Reader Mitchell Freedman writes:

As for the "Alligator" quoted Monday who thinks Mayor Keller has gone too far "left" on policing, they obviously did not follow the hearings on the consent decree before federal Judge Browning, and never spoke to anyone who actually knows how badly the City failed to adhere to the decree--instead bending over backwards for the police union. 

Also, the biggest point: The drug cartel. That will require federal action, perhaps even sending in the Marines to treat the cartel as a foreign operation. Why? Because Mayor Keller met his promise to hire more police and we saw car thefts and other non-murder crime rates drop. However, the ease in which the cartel operates is a problem more police cannot solve. 

Keller would more likely lose to a progressive Latino/Latina than Manny Gonzales, if people woke up to the realities and not fall back on 1968 era "law and order" nostrums. But I guess we'll have Manny "You had one job!" Gonzales running against the often hapless Keller. 

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Monday, April 19, 2021

Ground Becomes More Fertile For Gonzales Mayoral Run As Crime Epidemic Rages On, Plus: MLG Needs A Spring Break And McCamley's Downfall  

Keller and Medina
If Bernalillo County Sheriff Manny Gonzales is having second thoughts about running for Mayor of ABQ he can put them on the back burner. The explosion in the city's murder rate alone is enough to make a challenge to Mayor Tim Keller a major political event with the seeds of an upset already planted.

(Gonzales officially announced his candidacy Monday morning with a two minute video.)

The media murder meter has the city at 35 homicides so far this year but our cop watchers say it may be near 40 as cases under investigation are closed out. That puts the city on track for an annual murder rate in triple digits. ABQ, always a violent town, has never seen anything like this. Never. 

If ABQ approaches or surpasses a 100 or more homicide rate as the November election nears, how would the city react? What would be the spin to that ignominious event? Would it be brushed off as the "new normal" and would an acquiescent public buy in? 

The political community is carefully watching polling results from the ABQ congressional district election to see where crime stands on voters' list of concerns. If it heads higher the prospect of a tight mayoral race would loom large. 

As to why so much of the violence is now occurring at inexpensive hotels and motels, former APD Seargent Dan Klein opines that it could be because during this pandemic many homeless are being housed there courtesy of the city. The homeless is a population heavy with mental illness and drug addiction.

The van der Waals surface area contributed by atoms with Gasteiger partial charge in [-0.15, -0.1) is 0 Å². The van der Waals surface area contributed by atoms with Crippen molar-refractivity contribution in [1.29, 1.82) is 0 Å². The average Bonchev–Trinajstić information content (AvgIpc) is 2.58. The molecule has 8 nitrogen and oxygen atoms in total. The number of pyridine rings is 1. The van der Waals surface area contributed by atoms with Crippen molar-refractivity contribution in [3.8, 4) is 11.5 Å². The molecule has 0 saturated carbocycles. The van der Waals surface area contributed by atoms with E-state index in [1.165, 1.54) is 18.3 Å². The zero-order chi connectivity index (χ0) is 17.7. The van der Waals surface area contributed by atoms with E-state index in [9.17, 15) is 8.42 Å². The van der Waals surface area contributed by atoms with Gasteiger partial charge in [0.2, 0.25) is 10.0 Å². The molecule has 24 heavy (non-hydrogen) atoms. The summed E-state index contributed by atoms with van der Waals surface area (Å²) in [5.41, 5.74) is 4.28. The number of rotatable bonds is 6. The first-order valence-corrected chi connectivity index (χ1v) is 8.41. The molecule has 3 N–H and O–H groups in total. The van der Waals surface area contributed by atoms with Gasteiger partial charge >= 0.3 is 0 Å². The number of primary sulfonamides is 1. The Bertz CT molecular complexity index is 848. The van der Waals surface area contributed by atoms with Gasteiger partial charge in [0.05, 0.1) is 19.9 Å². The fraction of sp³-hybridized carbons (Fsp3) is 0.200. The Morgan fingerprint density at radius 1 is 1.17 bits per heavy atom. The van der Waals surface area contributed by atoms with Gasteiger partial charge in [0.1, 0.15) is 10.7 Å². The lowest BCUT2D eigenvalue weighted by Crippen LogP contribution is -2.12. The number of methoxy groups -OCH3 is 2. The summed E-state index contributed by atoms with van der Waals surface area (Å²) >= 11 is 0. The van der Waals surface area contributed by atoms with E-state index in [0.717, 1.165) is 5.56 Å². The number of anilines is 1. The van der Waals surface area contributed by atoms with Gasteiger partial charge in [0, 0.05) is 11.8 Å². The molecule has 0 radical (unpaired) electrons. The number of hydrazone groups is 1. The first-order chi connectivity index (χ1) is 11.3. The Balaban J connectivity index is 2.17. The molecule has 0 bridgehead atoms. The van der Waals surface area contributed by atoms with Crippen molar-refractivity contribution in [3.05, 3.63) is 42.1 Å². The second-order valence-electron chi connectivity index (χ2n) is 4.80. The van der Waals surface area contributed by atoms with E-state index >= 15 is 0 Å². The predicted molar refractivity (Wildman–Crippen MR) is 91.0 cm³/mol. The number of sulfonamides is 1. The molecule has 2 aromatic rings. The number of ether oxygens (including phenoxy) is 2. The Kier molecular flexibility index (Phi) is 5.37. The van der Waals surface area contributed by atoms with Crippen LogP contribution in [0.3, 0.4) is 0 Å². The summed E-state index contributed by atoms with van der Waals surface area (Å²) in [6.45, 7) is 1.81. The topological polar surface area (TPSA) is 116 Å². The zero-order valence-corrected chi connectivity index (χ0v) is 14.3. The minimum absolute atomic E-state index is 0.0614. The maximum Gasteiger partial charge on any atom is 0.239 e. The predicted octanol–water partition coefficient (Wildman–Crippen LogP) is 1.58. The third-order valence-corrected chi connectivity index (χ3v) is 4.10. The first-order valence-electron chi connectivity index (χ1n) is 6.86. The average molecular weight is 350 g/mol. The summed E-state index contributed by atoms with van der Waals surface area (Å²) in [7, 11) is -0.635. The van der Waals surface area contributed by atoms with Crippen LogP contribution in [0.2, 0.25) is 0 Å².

Here's how the campaign is being framed by Alligators of a pro-Manny tilt: 

Keller and CAO Sarita Nair have gone way too far left on policing. Ambitious Chief Medina goes bumbling along for the ride. Keller took tentative steps to get the Feds to lighten up on the consent decree governing APD but then backed off. Now we have plunging police morale, a record murder rate and still sky high property and auto thefts. Sure, ABQ is a progressive city in many ways, but there's an old adage from Philadelphia Mayor Frank Rizzo, himself a former police chief: "A conservative is a liberal who was mugged the night before." 

And now the personal relationship problems of Medina's son have spilled into the public forum and have led  to a city council discussion of changing arrest procedures with Councilor Pat Davis and Chief Medina leading the charge. Really? While the bodies pile up in Davis' district and elsewhere? 


Gov. Cuomo 
Maybe the Guv should take a spring break and get away from the news cycle that's been clobbering her. That includes sensational headlines over the settlement she made with former campaign staffer James Hallinan in the infamous Crotchgate case. And her critics aren't through with her over the mishap. They dig up this MLG WaPo quote on the sex harassment charges against New York Gov. Andrew Cuomo:

We have to take seriously all these allegations, and I’m frankly in that group of elected leaders that you believe the individual. You give credit and credibility there. If you don’t, we’re re-victimizing brave men and women who come forward, so that’s critical.

Maybe the Guv's thinking that we "believe" anyone who makes an allegation has shifted after her experience and that she now believes the accused should not immediately be subjected to being cancelled from the culture or otherwise shunned. After all, she strenuously denied sexual abuse allegations when she agreed to a $62,500 payout to Hallinan (and perhaps more.) 

There's much to be said of the positive impact of the #MeToo movement. The worst that can be said is that one of its tenets is often the Stalinesque: "Guilty when charged."


We broke the news here Thursday that Bill McCamley, secretary of the Workforce Solutions Department, would be leaving. He has and did so without much explanation but it's obvious McCamley was overwhelmed by the pandemic and the resulting massive unemployment claims (as were administrators in other states). The Guv's statement upon his departure was tepid, signaling she had lost confidence in him. 

As for McCamley, KOB-TV's Megan Abundis combed his social media and found this April 1 post from the former secretary: